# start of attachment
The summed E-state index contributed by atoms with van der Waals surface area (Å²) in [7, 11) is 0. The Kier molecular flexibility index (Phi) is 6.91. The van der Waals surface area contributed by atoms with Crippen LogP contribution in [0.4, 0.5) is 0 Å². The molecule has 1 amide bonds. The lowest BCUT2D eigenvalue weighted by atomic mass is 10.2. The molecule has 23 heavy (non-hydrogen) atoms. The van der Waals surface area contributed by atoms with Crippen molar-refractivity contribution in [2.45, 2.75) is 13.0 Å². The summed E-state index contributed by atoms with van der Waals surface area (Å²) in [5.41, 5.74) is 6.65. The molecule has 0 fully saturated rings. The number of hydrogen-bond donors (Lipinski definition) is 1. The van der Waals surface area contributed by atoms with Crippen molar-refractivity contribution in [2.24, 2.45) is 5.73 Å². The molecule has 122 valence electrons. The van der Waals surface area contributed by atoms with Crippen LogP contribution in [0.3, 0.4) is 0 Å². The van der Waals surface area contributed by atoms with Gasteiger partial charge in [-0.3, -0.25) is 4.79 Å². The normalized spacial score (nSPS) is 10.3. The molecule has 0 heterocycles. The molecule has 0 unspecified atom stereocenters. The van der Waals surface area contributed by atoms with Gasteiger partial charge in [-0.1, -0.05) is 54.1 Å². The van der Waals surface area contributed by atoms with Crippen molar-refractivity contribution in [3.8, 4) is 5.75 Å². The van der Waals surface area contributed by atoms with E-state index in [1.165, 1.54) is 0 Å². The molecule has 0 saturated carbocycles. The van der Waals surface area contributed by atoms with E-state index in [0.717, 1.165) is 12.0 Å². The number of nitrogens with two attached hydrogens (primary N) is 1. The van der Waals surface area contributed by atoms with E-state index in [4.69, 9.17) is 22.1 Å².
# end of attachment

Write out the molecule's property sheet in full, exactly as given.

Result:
The summed E-state index contributed by atoms with van der Waals surface area (Å²) in [7, 11) is 0. The Kier molecular flexibility index (Phi) is 6.91. The van der Waals surface area contributed by atoms with Crippen LogP contribution in [0.4, 0.5) is 0 Å². The molecule has 1 amide bonds. The lowest BCUT2D eigenvalue weighted by atomic mass is 10.2. The molecule has 23 heavy (non-hydrogen) atoms. The van der Waals surface area contributed by atoms with Crippen molar-refractivity contribution in [2.45, 2.75) is 13.0 Å². The summed E-state index contributed by atoms with van der Waals surface area (Å²) in [5.41, 5.74) is 6.65. The molecule has 0 fully saturated rings. The number of hydrogen-bond donors (Lipinski definition) is 1. The van der Waals surface area contributed by atoms with Crippen molar-refractivity contribution in [2.24, 2.45) is 5.73 Å². The molecule has 122 valence electrons. The van der Waals surface area contributed by atoms with Crippen LogP contribution in [0.3, 0.4) is 0 Å². The van der Waals surface area contributed by atoms with Gasteiger partial charge in [-0.3, -0.25) is 4.79 Å². The normalized spacial score (nSPS) is 10.3. The molecule has 0 heterocycles. The molecule has 0 unspecified atom stereocenters. The van der Waals surface area contributed by atoms with Gasteiger partial charge in [-0.1, -0.05) is 54.1 Å². The van der Waals surface area contributed by atoms with Crippen molar-refractivity contribution in [3.8, 4) is 5.75 Å². The van der Waals surface area contributed by atoms with E-state index in [1.165, 1.54) is 0 Å². The molecule has 0 saturated carbocycles. The van der Waals surface area contributed by atoms with E-state index in [0.717, 1.165) is 12.0 Å². The number of nitrogens with two attached hydrogens (primary N) is 1. The van der Waals surface area contributed by atoms with E-state index in [4.69, 9.17) is 22.1 Å².